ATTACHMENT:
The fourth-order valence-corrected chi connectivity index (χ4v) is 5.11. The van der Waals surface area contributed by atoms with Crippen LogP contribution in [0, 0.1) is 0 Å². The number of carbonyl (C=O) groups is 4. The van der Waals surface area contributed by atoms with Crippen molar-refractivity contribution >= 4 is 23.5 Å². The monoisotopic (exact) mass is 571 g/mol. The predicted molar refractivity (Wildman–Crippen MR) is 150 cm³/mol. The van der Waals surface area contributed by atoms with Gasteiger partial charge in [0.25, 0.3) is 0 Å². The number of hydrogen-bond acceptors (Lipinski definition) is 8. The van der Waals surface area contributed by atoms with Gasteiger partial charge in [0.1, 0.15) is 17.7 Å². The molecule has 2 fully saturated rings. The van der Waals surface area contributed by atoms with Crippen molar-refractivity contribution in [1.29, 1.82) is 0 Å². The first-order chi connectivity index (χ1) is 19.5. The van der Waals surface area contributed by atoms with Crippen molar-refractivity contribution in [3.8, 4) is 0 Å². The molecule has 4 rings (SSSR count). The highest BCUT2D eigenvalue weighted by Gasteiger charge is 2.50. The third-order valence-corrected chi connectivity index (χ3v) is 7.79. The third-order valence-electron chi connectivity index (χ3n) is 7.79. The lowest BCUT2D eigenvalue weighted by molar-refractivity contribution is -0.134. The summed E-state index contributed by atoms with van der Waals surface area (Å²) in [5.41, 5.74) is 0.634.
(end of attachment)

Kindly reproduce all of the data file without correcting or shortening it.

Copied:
The fourth-order valence-corrected chi connectivity index (χ4v) is 5.11. The van der Waals surface area contributed by atoms with Crippen LogP contribution in [0, 0.1) is 0 Å². The number of carbonyl (C=O) groups is 4. The van der Waals surface area contributed by atoms with Crippen molar-refractivity contribution >= 4 is 23.5 Å². The monoisotopic (exact) mass is 571 g/mol. The predicted molar refractivity (Wildman–Crippen MR) is 150 cm³/mol. The van der Waals surface area contributed by atoms with Gasteiger partial charge in [0.25, 0.3) is 0 Å². The number of hydrogen-bond acceptors (Lipinski definition) is 8. The van der Waals surface area contributed by atoms with Gasteiger partial charge in [0.1, 0.15) is 17.7 Å². The molecule has 2 fully saturated rings. The van der Waals surface area contributed by atoms with Crippen molar-refractivity contribution in [1.29, 1.82) is 0 Å². The first-order chi connectivity index (χ1) is 19.5. The van der Waals surface area contributed by atoms with Crippen molar-refractivity contribution in [3.8, 4) is 0 Å². The molecule has 4 rings (SSSR count). The highest BCUT2D eigenvalue weighted by Gasteiger charge is 2.50. The third-order valence-corrected chi connectivity index (χ3v) is 7.79. The third-order valence-electron chi connectivity index (χ3n) is 7.79. The lowest BCUT2D eigenvalue weighted by molar-refractivity contribution is -0.134. The summed E-state index contributed by atoms with van der Waals surface area (Å²) in [5.41, 5.74) is 0.634.